Delta Targets $2 Billion in `Free Money' From Repairs, Freight
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Delta Air Lines Inc. is taking on more maintenance work for other carriers in-house and working to expand its cargo business in a bid to boost revenue from those services to $2 billion within three years.
The world’s second-largest airline plans to reach $1 billion in revenue from aircraft repairs, almost doubling 2009’s total, and the same amount in cargo sales, a 27 percent increase, two executives said in interviews.
Delta is taking advantage of the broader network created by its 2008 purchase of Northwest Airlines Corp., which allowed it to charge more for cargo. The deal also gave Delta expertise in working on Airbus SAS jets, not just Boeing Co. planes, to help it expand in its maintenance business as U.S. rivals pull back.
“It’s free money, and a smart way for Delta to take advantage of its natural strengths after the merger,” said Michael Derchin, a CRT Capital Group LLC analyst in Stamford, Connecticut, who recommends buying the shares.
Adding cargo and maintenance sales would help Chief Executive Officer Richard Anderson narrow the gap with United Continental Holdings Inc., the company that displaced Delta as the world’s largest carrier by traffic after the Oct. 1 merger of UAL Corp.’s United Airlines and Continental Airlines Inc.
Delta posted $28.06 billion in 2009 revenue, compared with $28.9 billion for Continental and UAL combined. Their cargo total together would have been $902 million. Atlanta-based Delta led North American carriers in maintenance revenue in 2009 and had the U.S. industry’s biggest freight business, at $788 million, based on data compiled by Bloomberg.
Freight revenue will be $850 million to $875 million this year, said Neel Shah, the vice president in charge of Delta Cargo, who outlined the $1 billion revenue target. Anderson and President Ed Bastian view cargo as a pillar of their efforts to end two straight annual losses, Shah said.
“Whether that profitability comes from cargo or passenger, they’re indifferent about that,” he said.
Shah said that even as Delta cut capacity by parking the last 10 of Northwest’s Boeing 747 freighters, which averaged about 30 years old, the airline was able to more than double its cargo profit margins to “well north of 50 percent” because a bigger network and improving economy helped pump up rates.
A Tokyo hub acquired through the Northwest purchase lets Delta ship auto parts and electronic components by Motorola Inc. and Intel Corp. between Asia and Latin America on routes neither airline had on its own, Shah said.
“I don’t only have to talk about trans-Atlantic, one lane in the Pacific and Latin America,” he said. “We talk the world, and that really gives you a tremendous amount of leverage.”
That hasn’t helped the shares this year. Delta has risen 4 percent in 2010, closing at $11.83 yesterday in New York Stock Exchange composite trading, to trail the 17 percent gain for the 11-carrier Bloomberg U.S. Airlines Index. The carrier also may face more competition for passengers from Southwest Airlines Co., which agreed on Sept. 27 to buy AirTran Holdings Inc. Atlanta is home to AirTran’s biggest operations.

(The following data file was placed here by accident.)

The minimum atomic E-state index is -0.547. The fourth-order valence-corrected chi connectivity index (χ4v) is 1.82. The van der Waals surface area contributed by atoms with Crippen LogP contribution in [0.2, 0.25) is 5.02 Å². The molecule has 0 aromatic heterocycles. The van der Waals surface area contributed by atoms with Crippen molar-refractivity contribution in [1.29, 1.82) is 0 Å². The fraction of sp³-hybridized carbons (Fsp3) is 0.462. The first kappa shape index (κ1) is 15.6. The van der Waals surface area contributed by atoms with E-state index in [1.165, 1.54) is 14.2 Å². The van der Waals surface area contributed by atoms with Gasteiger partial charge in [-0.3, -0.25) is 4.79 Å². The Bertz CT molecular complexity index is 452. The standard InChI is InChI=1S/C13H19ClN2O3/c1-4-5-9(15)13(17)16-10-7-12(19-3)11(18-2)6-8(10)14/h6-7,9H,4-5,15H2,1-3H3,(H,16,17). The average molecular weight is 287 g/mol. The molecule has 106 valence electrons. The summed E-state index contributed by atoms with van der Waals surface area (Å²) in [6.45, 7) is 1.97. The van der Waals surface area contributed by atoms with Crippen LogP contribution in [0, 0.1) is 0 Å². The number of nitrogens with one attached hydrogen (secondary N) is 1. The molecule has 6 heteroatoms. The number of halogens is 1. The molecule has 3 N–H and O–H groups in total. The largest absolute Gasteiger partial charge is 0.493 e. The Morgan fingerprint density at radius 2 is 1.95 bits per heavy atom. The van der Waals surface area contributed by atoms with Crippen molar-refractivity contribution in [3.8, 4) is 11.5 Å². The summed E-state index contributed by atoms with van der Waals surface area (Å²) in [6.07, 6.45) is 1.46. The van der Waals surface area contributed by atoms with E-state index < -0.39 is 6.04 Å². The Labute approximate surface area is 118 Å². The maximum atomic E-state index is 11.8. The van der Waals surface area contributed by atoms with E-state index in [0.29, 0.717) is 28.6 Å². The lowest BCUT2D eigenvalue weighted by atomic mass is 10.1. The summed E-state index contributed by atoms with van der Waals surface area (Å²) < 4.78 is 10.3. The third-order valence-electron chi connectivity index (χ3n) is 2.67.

Anderson’s strategy for expanding the maintenance, repair and overhaul business, known as MRO, diverges with steps by rivals including Continental, Southwest and US Airways Group Inc. to use contractors for much of that work.
U.S. airlines outsourced about 43 percent of maintenance expenses last year, up from 31 percent a decade earlier, government data show.
Delta took in $508 million in MRO revenue in 2009, up from about $200 million just a decade earlier, said Tony Charaf, president of Delta’s TechOps unit. The business has been profitable each year since 2005, with margins now in the “high single digits to low double digits,” Charaf said.
That compares with a profit margin last year of 8.3 percent for the largest airline-owned maintenance operation, Deutsche Lufthansa AG’s Technik, according to the carrier’s annual report. Technik posted 3.96 billion euros ($5.22 billion) in 2009 revenue.
The global MRO market was about $42 billion last year, according to industry publication AviTrader. Delta’s competitors include maintenance specialists such as AAR Corp. and Timco Aviation Services Inc.; planemakers Boeing and Airbus; and engine manufacturers such as General Electric Co.
Charaf said Delta has won business because of its expertise, parts inventory and quick turnarounds, with overhaul time on some engines cut to as few as 20 days, less than half as long as required several years ago. Delta also performs routine maintenance and projects done while jets are parked at airport gates, such as replacing burned-out lights.
Customers include Brazil’s Gol Linhas Aereas Inteligentes SA and Hawaiian Holdings Inc.’s Hawaiian Airlines, which put a $500 million value on a multiyear contract awarded to Delta in 2009 to service Boeing and Airbus jets.
“For Delta, taking that MRO work in lets them equalize their workloads instead of having peaks and valleys” around its own maintenance needs, said Marc Wilson, a former maintenance executive at AMR Corp.’s American Eagle unit.
Outsourcing maintenance and repairs typically costs about 15 percent more than doing the job in-house, said Wilson, who is director of safety, quality and asset management at consultant Morten Beyer & Agnew in Arlington, Virginia. The catch is that companies can only achieve the savings by investing in equipment and people, he said. Delta’s TechOps has 9,200 employees.
“It’s a wave of the future for a number of airlines that have already a substantial maintenance infrastructure,” said Hawaiian CEO Mark Dunkerley. “They are all looking for ways to better use the infrastructure that they have.”
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